With Decision No. 1308 of 22 November 2018, the Commission for the Protection of Competition (the "CPC") fined A1 Bulgaria EAD ("A1") BGN 840,340 for cancelling a partnership agreement with its main commercial representative. The CPC decided that the cancellation was effectively a violation of Article 37a (1) of the Protection of Competition Act (the "PCA"), which prohibits abuse of dominant position when contracting.
The proceedings were opened at the request of Handy-Tel EOOD ("Handy"), which, by way of an agreement from 2005, has conducted its business mainly as an exclusive commercial representative of A1 by offering various telecommunication services on its behalf, as well as selling a wide range of mobile and computer devices. A1, formerly Mtel, is part of A1 Telecom Austria Group, a telecommunication supplier in Central and Eastern Europe with more than 24 million customers. A1 is one of three mobile operators in Bulgaria.
According to Handy's submissions to the CPC, during a scheduled meeting between the two companies on 22 February 2018 aimed at renewing their ongoing relationship and reviewing its terms, A1 unexpectedly notified Handy that it was cancelling their partnership agreement. A1 cited Handy's inability to meet its annual and monthly targets for 2017 and some other activities that A1 believes were performed in bad faith.
Handy denied A1's claims, maintaining that it had met its annual targets every year throughout the agreement and that A1's cancellation was incompatible with good faith commercial practices. According to Handy, the cancellation shows a complete disregard for its interests and has the potential to damage the interests of consumers. Handy claimed that it has consistently acted as a loyal and correct commercial representative of A1 throughout their partnership.
Is it an abuse of dominant position?
To conclude that there was a violation of Article 37a (1) of the CPC prohibiting the abuse of dominant position when contracting, several requirements should be fulfilled. Firstly, one of the entities in the relevant agreement should have more market power than the other. In its economic analysis, the CPC found that A1 unquestionably possesses significantly more market power on the telecom market compared to Handy. In fact, A1 is the market leader in Bulgaria for telecommunication services, with a 38 % market share.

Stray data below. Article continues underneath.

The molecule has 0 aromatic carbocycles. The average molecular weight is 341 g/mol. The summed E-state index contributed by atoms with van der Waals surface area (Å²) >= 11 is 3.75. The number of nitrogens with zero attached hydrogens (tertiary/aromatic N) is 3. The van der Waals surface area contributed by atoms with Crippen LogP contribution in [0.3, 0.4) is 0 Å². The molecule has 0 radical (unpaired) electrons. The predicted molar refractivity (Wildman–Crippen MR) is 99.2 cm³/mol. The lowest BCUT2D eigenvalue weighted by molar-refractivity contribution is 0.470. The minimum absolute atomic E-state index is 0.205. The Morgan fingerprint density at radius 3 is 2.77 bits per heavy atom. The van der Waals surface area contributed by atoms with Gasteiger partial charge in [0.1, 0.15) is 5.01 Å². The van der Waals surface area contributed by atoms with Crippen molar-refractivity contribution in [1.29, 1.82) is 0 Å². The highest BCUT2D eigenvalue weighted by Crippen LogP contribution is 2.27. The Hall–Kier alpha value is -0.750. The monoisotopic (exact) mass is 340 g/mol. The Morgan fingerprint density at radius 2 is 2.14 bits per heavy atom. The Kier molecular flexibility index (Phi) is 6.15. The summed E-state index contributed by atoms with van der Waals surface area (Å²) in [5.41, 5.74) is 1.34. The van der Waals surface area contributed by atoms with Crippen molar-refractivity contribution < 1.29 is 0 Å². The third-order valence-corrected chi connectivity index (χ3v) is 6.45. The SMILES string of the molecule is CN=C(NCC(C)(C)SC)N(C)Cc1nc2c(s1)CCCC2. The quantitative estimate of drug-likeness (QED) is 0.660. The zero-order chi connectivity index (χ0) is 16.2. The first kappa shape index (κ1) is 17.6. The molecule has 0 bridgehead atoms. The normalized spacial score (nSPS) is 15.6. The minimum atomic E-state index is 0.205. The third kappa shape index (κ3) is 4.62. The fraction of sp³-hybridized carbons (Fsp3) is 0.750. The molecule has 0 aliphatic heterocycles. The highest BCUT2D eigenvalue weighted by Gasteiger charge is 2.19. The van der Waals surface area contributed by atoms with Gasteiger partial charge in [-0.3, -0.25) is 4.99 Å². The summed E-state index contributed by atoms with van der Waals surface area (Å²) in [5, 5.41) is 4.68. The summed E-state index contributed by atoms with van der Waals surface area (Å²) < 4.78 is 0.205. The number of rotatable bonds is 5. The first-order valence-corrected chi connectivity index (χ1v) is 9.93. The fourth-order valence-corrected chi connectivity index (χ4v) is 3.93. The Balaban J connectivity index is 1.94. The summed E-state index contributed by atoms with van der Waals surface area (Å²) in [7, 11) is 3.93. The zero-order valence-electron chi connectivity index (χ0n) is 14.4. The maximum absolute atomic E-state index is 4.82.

Secondly, it should be proven that the specific commercial actions or omissions of the dominant entity could adversely affect or could have the possibility to adversely affect the interests of the weaker party and possibly the interests of consumers. The CPC found no factual evidence that Handy has been unable to meet its annual targets for 2017. It acknowledged that the A1 notification cancelling the ongoing 13-year relationship without warning coupled with unsubstantiated statements that Handy failed to meet annual targets constitute an abuse of dominant position when contracting. The CPC also held that the cancellation of the agreement effectively ends Handy's activity on the market, since it was an exclusive commercial representative of A1 and thus relied heavily on that partnership for a long time. A1 therefore violated the provision of the PCA prohibiting abuse of dominant position when contracting.
Is cancelling an agreement an anticompetitive practice?
The CPC ruled in favour of Handy, fining A1 2 % of its annual turnover for 2017 (BGN 840,340). However, the significance of this case rests on whether the CPC will now require dominant undertakings to cancel partnership agreements only when this is strictly justifiable under the rules.
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